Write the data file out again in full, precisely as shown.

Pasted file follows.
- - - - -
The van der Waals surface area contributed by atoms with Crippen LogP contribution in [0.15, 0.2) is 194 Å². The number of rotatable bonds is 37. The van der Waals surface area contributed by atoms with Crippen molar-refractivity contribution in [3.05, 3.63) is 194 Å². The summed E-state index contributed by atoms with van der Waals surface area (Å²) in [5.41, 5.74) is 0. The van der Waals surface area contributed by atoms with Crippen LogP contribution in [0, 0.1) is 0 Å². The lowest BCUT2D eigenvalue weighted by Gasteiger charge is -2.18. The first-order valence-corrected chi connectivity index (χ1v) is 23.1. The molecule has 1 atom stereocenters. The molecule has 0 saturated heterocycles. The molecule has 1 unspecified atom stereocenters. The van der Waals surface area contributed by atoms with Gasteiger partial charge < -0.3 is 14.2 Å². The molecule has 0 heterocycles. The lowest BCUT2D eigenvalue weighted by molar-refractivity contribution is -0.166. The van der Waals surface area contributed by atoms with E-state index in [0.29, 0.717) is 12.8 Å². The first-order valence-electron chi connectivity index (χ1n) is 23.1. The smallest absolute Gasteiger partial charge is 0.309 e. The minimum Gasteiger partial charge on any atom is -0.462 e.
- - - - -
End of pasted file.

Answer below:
The van der Waals surface area contributed by atoms with Crippen LogP contribution in [0.15, 0.2) is 194 Å². The number of rotatable bonds is 37. The van der Waals surface area contributed by atoms with Crippen molar-refractivity contribution in [3.05, 3.63) is 194 Å². The summed E-state index contributed by atoms with van der Waals surface area (Å²) in [5.41, 5.74) is 0. The van der Waals surface area contributed by atoms with Crippen LogP contribution in [0, 0.1) is 0 Å². The lowest BCUT2D eigenvalue weighted by Gasteiger charge is -2.18. The first-order valence-corrected chi connectivity index (χ1v) is 23.1. The molecule has 1 atom stereocenters. The molecule has 0 saturated heterocycles. The molecule has 1 unspecified atom stereocenters. The van der Waals surface area contributed by atoms with Gasteiger partial charge < -0.3 is 14.2 Å². The molecule has 0 heterocycles. The lowest BCUT2D eigenvalue weighted by molar-refractivity contribution is -0.166. The van der Waals surface area contributed by atoms with E-state index in [0.29, 0.717) is 12.8 Å². The first-order valence-electron chi connectivity index (χ1n) is 23.1. The smallest absolute Gasteiger partial charge is 0.309 e. The minimum Gasteiger partial charge on any atom is -0.462 e.